Hell yeah to the Hellephant, Mopar’s 1000-hp Hemi crate engine
They got us. We were sure that Mopar was hinting at the return of a big-block-based Hemi crate engine. Instead, it took the Gen III Hemi V-8 to 426 cubic inches and is offering it up as the Hellephant, a 1000-horsepower mammoth of a motor that also churns out 950-lb-ft of torque and is ready to drop into your classic Mopar street muscle car or drag racer.
The elephant doesn’t use the classic 426’s bore and stroke, the late-model architecture doesn’t allow for such large bores. Instead, it uses a 4.0-inch bore that leaves plenty of cylinder wall thickness along with a 4.125-inch-stroke crankshaft. Unlike all the production car Gen III Hemi V-8s, even the Hellcat and Demon, the Hellephant uses an aluminum block, the same one used in the Drag Pak Challenger. The engine’s camshaft and forged pistons are unique, but parts of the valvetrain were sourced from the Demon, while the valve covers are from the SRT Hellcat Redeye. So far there’s not much detail on the supercharger, other than it’s an “improved” version of the one found on the Hellcat. It’s certainly not the same Whipple used on the supercharged versions of the Drag Pak Challenger.
Also available to go with the engine itself is a kit that includes wiring, a throttle pedal, O2 sensors, and an ECU that’s tuned and ready to run. Combine that with the front-end accessory drive kit that bundles the alternator and power steering pump with the required pulleys and belt, and you’d have just about everything you’d need to trample the competition except for fuel and cooling system.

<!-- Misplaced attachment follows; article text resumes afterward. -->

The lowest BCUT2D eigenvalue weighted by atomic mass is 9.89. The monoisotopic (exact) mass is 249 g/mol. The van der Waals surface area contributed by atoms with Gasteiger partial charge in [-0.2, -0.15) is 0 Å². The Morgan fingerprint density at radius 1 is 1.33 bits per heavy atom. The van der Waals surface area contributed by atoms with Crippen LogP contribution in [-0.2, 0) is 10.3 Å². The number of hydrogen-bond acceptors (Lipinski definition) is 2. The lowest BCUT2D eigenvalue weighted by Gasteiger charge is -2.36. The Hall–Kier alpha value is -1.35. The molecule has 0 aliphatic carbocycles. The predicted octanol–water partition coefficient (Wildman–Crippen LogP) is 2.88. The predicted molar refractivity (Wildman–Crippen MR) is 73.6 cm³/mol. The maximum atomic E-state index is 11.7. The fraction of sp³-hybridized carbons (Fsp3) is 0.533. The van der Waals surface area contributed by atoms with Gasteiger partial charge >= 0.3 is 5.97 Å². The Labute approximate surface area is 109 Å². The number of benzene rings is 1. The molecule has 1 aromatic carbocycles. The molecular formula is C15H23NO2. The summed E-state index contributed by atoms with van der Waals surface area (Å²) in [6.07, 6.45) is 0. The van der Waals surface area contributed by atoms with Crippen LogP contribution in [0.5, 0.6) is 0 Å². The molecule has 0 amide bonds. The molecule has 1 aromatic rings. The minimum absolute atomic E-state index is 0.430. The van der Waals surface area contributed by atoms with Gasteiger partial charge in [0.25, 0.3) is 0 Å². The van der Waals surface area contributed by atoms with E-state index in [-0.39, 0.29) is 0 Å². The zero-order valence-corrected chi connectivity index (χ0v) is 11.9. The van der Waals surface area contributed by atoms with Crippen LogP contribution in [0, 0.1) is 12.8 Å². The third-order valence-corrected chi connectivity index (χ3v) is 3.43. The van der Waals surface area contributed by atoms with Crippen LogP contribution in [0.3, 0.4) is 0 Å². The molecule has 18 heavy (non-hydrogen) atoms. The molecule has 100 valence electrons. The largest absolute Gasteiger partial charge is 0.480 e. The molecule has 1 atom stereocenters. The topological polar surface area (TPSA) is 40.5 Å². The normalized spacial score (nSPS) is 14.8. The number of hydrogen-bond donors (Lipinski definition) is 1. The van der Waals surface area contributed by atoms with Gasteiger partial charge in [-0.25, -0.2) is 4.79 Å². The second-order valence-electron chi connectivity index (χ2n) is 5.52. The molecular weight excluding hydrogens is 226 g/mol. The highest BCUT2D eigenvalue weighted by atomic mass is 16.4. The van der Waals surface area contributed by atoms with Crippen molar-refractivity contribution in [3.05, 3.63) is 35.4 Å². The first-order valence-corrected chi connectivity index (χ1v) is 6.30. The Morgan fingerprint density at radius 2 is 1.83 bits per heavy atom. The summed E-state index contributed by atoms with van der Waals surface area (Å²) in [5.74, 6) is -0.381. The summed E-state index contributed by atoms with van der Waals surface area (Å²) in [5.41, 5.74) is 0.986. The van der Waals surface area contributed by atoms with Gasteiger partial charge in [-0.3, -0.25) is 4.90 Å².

Mopar built a beautiful 1968 Charger it dubbed “Super Charger” to highlight the Hellephant crate engine package. It has tons of custom touches, including modifying the signature Charger taillights to act at quad exhaust tips. Hellephant emblems, in the style of the Hellcat and Demon, are located in the steering wheel and fuel filler door, and the car wears flares like the widebody Hellcat Challenger and Demon.
The Hellephant’s 1000-hp rating makes it the most powerful crate engine offered by an OEM, eclipsing Chevrolet Performance’s naturally aspirated, 776-hp LSX 454R. Put them together and you’d have 1776 horsepower for the most ‘Murican engine duo we could imagine. If that’s your goal, you’ll have to wait until early 2019, as the Hellephant goes on sale the first quarter of next year.